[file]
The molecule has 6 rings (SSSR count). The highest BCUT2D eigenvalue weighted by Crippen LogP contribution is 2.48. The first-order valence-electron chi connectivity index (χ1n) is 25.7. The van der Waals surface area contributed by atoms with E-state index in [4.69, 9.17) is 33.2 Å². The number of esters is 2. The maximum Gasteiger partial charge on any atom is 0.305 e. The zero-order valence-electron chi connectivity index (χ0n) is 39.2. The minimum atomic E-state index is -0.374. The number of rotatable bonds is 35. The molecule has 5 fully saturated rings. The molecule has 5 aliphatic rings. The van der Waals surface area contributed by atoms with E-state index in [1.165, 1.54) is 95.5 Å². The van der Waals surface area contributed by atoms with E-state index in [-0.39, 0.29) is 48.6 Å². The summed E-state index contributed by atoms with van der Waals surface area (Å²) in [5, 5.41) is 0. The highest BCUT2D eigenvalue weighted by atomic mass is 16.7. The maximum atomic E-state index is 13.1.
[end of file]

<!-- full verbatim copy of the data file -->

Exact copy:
The molecule has 6 rings (SSSR count). The highest BCUT2D eigenvalue weighted by Crippen LogP contribution is 2.48. The first-order valence-electron chi connectivity index (χ1n) is 25.7. The van der Waals surface area contributed by atoms with E-state index in [4.69, 9.17) is 33.2 Å². The number of esters is 2. The maximum Gasteiger partial charge on any atom is 0.305 e. The zero-order valence-electron chi connectivity index (χ0n) is 39.2. The minimum atomic E-state index is -0.374. The number of rotatable bonds is 35. The molecule has 5 fully saturated rings. The molecule has 5 aliphatic rings. The van der Waals surface area contributed by atoms with E-state index in [1.165, 1.54) is 95.5 Å². The van der Waals surface area contributed by atoms with E-state index in [-0.39, 0.29) is 48.6 Å². The summed E-state index contributed by atoms with van der Waals surface area (Å²) in [5, 5.41) is 0. The highest BCUT2D eigenvalue weighted by atomic mass is 16.7. The maximum atomic E-state index is 13.1.